Here's the story: A young boy (Pascal Lamorisse) untangles a bright red balloon from a lamppost and tries to give it away, but the balloon returns to him. It hovers outside his window. It follows him to school where, dodging playfully out of reach, it escapes the groping hands of the other children and gets the boy in trouble. A gang of older boys chases the boy down, captures the balloon, and takes it to an abandoned place where they torment it with rocks and slingshots. While the boy tries to rescue it, the balloon grows weary-looking, settles to the ground, and is stomped on, signaling a peculiar call to arms.

Is it any good?

QUALITY
 

Winner of an Academy Award in 1956 for Best Original Screenplay, as well as the Cannes Film Festival's Grand Prize and, most impressively, the 1968 Best Film of the Decade Educational Film Award, THE RED BALLOON is a tender and charming film all ages can benefit from seeing and talking about. In a world where far too much is overemphasized or explained nearly to death, a film such as The Red Balloon is a rare and invigorating pleasure. Ask a dozen children who've seen this film what the balloon represents, and you might get a dozen answers.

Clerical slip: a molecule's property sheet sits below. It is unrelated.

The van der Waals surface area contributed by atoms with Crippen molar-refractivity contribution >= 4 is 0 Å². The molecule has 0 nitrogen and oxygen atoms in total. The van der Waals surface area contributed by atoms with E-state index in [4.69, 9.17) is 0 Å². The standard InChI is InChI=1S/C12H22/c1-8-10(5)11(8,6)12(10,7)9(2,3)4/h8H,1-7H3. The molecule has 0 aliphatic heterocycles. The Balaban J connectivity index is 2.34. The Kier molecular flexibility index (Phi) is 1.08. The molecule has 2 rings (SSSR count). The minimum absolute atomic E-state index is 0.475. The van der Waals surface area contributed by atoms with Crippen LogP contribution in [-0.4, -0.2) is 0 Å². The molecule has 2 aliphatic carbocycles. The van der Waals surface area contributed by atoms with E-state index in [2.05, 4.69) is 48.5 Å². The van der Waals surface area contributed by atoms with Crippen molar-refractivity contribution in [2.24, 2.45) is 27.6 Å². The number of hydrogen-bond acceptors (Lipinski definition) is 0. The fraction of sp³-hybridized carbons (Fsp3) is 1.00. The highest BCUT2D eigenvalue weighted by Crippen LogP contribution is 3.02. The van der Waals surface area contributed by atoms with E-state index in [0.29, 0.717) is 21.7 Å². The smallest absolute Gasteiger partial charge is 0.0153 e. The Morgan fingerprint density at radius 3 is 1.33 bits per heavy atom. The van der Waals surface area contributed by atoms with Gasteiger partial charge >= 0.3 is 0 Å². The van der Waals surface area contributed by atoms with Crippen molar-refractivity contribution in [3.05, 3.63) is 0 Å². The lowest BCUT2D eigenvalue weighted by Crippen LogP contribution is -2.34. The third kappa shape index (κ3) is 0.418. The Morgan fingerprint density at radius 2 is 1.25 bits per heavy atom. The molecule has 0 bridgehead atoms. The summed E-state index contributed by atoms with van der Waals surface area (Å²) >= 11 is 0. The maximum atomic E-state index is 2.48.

Families can talk about...

  • As with White Mane (1952), writer/director Albert Lamorisse's earlier short film, a statement is being made about the darker side of human nature. What do your kids think that statement is about? Greed? Racism? Fear of the unknown? Enjoy the freedom of drawing your own conclusions.

  • How is color used throughout the movie? How is color used in other movies?

  • This is considered by many to be a "classic" short film. What aspects of this film do you think make it a classic?

Movie details

Theatrical release date:March 11, 1957
DVD release date:March 27, 1996
Cast:Georges Sellier, Pascal Lamorisse, Paul Perey
Director:Albert Lamorisse
Studio:Warner Independent
Genre:Drama
Topics:Magic and fantasy, Adventures
Run time:34 minutes
MPAA rating:NR

This review of The Red Balloon was written by

About our rating system

  • ON: Content is age-appropriate for kids this age.